How to Fix Our Binge Spoiler Alert Problem
Blogger's proposal: Forget binges, let's try marathons
By John Johnson,  Newser Staff
Posted Mar 12, 2015 12:53 PM CDT
This file photo released by Netflix shows Kevin Spacey as Francis Underwood and Robin Wright as Clair Underwood in a scene from 'House of Cards.'   (AP Photo/Netflix, Nathaniel E. Bell)

(Newser) – We live in "confusing times," writes Rex Sorgatz at Medium, and any fan of good shows will know exactly what he means. Did you finish House of Cards or the new Tina Fey show on Netflix? Great, but don't tell anyone about it for fear of violating the now-sacrosanct rules on spoilers. Netflix tried to do a good thing by releasing entire seasons at once, "but it has actually wreaked havoc on the best part of television: talking about television." Amazon Prime's idea of releasing a pilot and then deciding whether to produce more based on popularity is even worse. It's time for a new model, argues Sorgatz. Think marathons, not binges.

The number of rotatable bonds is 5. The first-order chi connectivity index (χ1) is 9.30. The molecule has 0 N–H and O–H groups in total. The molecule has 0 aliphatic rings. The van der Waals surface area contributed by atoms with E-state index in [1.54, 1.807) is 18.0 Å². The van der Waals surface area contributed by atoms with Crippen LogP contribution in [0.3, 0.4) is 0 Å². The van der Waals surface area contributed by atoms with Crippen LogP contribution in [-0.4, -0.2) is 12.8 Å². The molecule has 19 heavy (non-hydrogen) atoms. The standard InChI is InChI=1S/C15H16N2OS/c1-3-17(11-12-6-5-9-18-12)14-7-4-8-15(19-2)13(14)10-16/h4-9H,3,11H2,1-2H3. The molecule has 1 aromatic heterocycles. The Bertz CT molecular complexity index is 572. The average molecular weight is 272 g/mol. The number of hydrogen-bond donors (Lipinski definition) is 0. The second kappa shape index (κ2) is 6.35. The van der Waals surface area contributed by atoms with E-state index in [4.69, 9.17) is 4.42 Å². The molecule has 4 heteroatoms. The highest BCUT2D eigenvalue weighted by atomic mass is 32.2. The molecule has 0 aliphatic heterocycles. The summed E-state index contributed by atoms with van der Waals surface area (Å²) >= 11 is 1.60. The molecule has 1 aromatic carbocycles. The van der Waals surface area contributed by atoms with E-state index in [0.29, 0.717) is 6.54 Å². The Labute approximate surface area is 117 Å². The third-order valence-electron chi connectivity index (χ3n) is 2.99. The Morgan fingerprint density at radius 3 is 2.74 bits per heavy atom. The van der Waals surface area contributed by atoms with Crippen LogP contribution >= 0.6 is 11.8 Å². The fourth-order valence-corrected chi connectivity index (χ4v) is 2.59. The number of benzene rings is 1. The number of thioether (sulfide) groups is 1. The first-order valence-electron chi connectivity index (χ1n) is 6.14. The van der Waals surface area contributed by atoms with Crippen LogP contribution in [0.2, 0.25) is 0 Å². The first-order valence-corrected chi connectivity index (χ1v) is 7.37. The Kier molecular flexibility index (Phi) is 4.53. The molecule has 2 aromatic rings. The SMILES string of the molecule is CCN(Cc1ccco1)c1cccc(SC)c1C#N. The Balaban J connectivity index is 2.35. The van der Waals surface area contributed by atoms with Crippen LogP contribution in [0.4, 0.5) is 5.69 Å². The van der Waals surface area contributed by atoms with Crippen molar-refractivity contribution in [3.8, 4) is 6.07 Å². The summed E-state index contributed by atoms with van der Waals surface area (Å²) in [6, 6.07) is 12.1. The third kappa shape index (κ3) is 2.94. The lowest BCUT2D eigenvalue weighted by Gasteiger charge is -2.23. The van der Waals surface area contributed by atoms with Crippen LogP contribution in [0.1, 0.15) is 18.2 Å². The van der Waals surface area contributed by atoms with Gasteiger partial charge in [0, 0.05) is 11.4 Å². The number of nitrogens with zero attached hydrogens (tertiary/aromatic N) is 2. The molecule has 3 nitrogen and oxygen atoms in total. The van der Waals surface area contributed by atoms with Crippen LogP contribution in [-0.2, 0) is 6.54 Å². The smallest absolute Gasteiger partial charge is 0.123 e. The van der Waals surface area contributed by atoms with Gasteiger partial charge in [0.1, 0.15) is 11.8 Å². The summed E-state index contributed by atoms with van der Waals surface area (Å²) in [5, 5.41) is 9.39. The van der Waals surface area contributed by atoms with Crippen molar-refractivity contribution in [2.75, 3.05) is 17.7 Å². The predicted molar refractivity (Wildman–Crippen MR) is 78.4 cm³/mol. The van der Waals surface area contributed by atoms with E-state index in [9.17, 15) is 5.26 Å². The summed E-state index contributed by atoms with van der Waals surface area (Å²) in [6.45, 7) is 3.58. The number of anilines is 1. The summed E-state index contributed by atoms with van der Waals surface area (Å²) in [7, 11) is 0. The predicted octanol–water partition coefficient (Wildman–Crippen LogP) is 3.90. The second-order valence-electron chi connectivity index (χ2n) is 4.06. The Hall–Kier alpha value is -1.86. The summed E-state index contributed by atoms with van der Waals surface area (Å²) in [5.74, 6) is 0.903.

He notes that in the 1970s, ABC engineered a ratings smash when it aired the Roots miniseries over eight consecutive nights. It can work again: "Every day, a new episode is released, always at the same time, and blind to time zones." If, for example, Netflix had followed this model with the latest season of House of Cards, we would just now be wrapping up the 13-day marathon. "The conversation around this viewing window would be massive, almost unbearable," he writes. "Fans would feel compelled to catch up every night, so as to be involved in tomorrow’s discussion." With marathons, Netflix, Amazon, HBO, and others could bring back a cool part of being a fan of TV. Click for the full post.